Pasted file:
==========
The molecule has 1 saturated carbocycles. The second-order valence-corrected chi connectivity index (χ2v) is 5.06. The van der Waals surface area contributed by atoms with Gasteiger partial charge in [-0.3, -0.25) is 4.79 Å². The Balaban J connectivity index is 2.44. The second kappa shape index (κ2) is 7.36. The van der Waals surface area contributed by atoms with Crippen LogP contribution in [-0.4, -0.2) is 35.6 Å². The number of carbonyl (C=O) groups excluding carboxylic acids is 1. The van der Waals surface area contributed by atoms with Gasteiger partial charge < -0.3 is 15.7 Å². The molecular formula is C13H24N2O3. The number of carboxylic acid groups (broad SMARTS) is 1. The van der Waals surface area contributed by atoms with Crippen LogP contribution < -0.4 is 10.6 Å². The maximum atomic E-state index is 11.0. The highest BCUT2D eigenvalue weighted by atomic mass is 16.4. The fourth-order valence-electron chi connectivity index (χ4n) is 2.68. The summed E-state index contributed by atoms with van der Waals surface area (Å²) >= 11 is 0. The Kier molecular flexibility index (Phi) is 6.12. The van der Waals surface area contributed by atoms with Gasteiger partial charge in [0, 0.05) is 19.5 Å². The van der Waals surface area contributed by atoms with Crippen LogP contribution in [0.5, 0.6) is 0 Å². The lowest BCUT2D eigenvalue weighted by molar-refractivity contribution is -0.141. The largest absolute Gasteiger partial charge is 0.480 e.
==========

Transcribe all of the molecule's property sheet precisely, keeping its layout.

The molecule has 1 saturated carbocycles. The second-order valence-corrected chi connectivity index (χ2v) is 5.06. The van der Waals surface area contributed by atoms with Gasteiger partial charge in [-0.3, -0.25) is 4.79 Å². The Balaban J connectivity index is 2.44. The second kappa shape index (κ2) is 7.36. The van der Waals surface area contributed by atoms with Crippen LogP contribution in [-0.4, -0.2) is 35.6 Å². The number of carbonyl (C=O) groups excluding carboxylic acids is 1. The van der Waals surface area contributed by atoms with Gasteiger partial charge < -0.3 is 15.7 Å². The molecular formula is C13H24N2O3. The number of carboxylic acid groups (broad SMARTS) is 1. The van der Waals surface area contributed by atoms with Crippen LogP contribution < -0.4 is 10.6 Å². The maximum atomic E-state index is 11.0. The highest BCUT2D eigenvalue weighted by atomic mass is 16.4. The fourth-order valence-electron chi connectivity index (χ4n) is 2.68. The summed E-state index contributed by atoms with van der Waals surface area (Å²) >= 11 is 0. The Kier molecular flexibility index (Phi) is 6.12. The van der Waals surface area contributed by atoms with Gasteiger partial charge in [0, 0.05) is 19.5 Å². The van der Waals surface area contributed by atoms with Crippen LogP contribution in [0.5, 0.6) is 0 Å². The lowest BCUT2D eigenvalue weighted by molar-refractivity contribution is -0.141. The largest absolute Gasteiger partial charge is 0.480 e.